I have been a Teacher’s Assistant for four months now. I can’t believe I’m actually assisting in a Bollywood and Kathak and Bellydance class. Before joining Dance to Unite I had no idea about either of these dance styles. Last August I had the opportunity to attend Claude Stein’s “Natural Singer” for five days at Omega Institute in Rhinebeck, New York.¬†It was a ¬†workshop¬†for people who a) wanted to sing more because of pure enjoyment b) people who wanted to overcome their fear and anxiety of singing (even if they weren’t singing in front of people) and c) people who wanted to overcome their fear and anxiety of performing in front of crowds (me!) whether they were amateur or professional singer-songwriters. It was at Omega, during break time when dance sessions were offered, that I found myself in a dance studio, consumed by Bellydance music (I didn’t know from what country), tying a bright orange, pure white or red chiffon hip scarf around my waist. The teacher, with such a stunning presence, directed us to move our hips in a figure eight shape. We moved our arms slowly like the movements of a serpent and danced with colorful veils. Some sessions we danced with traditional golden Thai fingernails. I was sold on it all, I wanted to learn more about Bellydance and Thai dance. I thought it was so funny that two months later I would learn my first volunteer experience with Dance to Unite would be helping Nooshi with Bellydance.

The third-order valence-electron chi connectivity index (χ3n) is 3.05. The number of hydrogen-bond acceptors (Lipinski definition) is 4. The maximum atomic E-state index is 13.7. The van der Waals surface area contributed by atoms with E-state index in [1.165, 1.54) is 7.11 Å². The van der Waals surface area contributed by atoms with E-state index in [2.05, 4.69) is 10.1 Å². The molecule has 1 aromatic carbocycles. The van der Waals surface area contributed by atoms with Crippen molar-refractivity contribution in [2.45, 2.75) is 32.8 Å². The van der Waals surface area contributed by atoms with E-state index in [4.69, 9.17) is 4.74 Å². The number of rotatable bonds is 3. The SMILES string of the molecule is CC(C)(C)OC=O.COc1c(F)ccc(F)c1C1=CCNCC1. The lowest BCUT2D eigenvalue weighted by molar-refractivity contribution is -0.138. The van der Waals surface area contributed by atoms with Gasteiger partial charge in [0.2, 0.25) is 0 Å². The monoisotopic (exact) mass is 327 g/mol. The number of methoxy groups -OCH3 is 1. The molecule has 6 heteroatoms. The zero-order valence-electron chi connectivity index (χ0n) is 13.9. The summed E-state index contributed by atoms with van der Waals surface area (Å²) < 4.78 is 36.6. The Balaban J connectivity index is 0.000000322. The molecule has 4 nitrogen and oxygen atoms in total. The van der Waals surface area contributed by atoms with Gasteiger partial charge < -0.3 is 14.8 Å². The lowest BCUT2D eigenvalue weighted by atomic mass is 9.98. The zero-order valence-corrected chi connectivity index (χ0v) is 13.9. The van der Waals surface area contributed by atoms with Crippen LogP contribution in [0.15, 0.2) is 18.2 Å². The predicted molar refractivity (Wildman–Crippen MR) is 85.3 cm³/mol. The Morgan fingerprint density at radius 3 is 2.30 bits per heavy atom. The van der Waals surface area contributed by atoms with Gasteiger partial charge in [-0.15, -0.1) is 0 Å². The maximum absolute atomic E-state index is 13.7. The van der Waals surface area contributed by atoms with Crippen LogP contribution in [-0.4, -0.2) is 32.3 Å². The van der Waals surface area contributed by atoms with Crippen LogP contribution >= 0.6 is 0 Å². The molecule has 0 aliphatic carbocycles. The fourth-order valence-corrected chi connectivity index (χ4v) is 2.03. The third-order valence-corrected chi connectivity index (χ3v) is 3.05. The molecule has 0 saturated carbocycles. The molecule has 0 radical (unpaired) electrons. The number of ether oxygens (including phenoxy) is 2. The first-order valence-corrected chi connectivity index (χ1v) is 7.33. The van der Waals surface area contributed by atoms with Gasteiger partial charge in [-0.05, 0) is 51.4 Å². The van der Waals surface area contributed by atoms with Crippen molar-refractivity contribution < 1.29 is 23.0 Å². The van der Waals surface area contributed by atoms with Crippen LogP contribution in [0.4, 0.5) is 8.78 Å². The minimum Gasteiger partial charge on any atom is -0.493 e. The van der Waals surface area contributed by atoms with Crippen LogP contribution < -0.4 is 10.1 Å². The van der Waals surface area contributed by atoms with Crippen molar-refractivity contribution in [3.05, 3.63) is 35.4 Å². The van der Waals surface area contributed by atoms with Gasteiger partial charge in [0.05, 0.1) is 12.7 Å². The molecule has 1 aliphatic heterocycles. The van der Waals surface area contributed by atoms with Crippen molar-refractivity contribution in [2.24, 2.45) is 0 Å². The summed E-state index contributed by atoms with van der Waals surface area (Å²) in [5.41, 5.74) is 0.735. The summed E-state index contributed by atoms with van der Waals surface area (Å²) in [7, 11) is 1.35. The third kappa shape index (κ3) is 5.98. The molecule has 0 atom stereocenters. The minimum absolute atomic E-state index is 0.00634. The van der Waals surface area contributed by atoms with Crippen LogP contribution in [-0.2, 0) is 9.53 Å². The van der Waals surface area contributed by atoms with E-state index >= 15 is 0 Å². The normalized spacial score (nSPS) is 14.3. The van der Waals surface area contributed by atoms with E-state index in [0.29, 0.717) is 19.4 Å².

I recently learned about Fifi Abdou, an Egyptian Bellydancer and actress. 

I’m also researching¬†more about different kinds of music that Belly dancers use. I really like the late Warda Al Jazairia, an Algerian and Lebanese singer born in France.¬†

In November I joined Vaishali’s class and like I said in another post, at the same time I was taking a Bollywood and Bhangra class with Ajna Dance. Then I started a new job working with Teaching Artists and my first assignment was assisting a Bhangra class for third, fourth and fifth graders in the Bronx. It was taught by a professional dancer trained in Odissi, a classical Indian dance. I have gained so much exposure to Indian culture and dance, but there is so much more that I want to learn and understand.